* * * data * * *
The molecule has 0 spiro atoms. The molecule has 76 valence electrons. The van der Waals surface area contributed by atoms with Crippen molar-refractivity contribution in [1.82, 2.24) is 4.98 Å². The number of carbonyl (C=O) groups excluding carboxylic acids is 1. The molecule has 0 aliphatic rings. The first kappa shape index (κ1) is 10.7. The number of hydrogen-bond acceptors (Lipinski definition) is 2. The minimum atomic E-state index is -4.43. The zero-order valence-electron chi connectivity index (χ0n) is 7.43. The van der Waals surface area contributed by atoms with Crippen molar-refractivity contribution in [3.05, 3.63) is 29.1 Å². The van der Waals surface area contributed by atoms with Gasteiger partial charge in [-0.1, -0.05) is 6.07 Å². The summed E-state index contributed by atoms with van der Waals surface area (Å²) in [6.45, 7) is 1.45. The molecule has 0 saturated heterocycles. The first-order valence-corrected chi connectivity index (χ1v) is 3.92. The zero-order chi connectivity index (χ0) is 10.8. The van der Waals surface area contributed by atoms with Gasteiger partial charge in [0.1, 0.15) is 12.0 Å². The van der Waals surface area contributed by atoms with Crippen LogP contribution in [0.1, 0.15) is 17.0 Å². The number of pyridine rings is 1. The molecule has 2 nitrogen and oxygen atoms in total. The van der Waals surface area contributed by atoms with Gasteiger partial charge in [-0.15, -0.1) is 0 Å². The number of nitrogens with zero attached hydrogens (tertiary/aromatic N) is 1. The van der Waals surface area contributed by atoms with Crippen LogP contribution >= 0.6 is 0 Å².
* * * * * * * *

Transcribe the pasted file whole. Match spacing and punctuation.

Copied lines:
The molecule has 0 spiro atoms. The molecule has 76 valence electrons. The van der Waals surface area contributed by atoms with Crippen molar-refractivity contribution in [1.82, 2.24) is 4.98 Å². The number of carbonyl (C=O) groups excluding carboxylic acids is 1. The molecule has 0 aliphatic rings. The first kappa shape index (κ1) is 10.7. The number of hydrogen-bond acceptors (Lipinski definition) is 2. The minimum atomic E-state index is -4.43. The zero-order valence-electron chi connectivity index (χ0n) is 7.43. The van der Waals surface area contributed by atoms with Crippen molar-refractivity contribution in [3.05, 3.63) is 29.1 Å². The van der Waals surface area contributed by atoms with Gasteiger partial charge in [-0.1, -0.05) is 6.07 Å². The summed E-state index contributed by atoms with van der Waals surface area (Å²) in [6.45, 7) is 1.45. The molecule has 0 saturated heterocycles. The first-order valence-corrected chi connectivity index (χ1v) is 3.92. The zero-order chi connectivity index (χ0) is 10.8. The van der Waals surface area contributed by atoms with Gasteiger partial charge in [0.1, 0.15) is 12.0 Å². The van der Waals surface area contributed by atoms with Crippen LogP contribution in [0.1, 0.15) is 17.0 Å². The number of pyridine rings is 1. The molecule has 2 nitrogen and oxygen atoms in total. The van der Waals surface area contributed by atoms with Gasteiger partial charge in [-0.15, -0.1) is 0 Å². The number of nitrogens with zero attached hydrogens (tertiary/aromatic N) is 1. The van der Waals surface area contributed by atoms with Crippen LogP contribution >= 0.6 is 0 Å².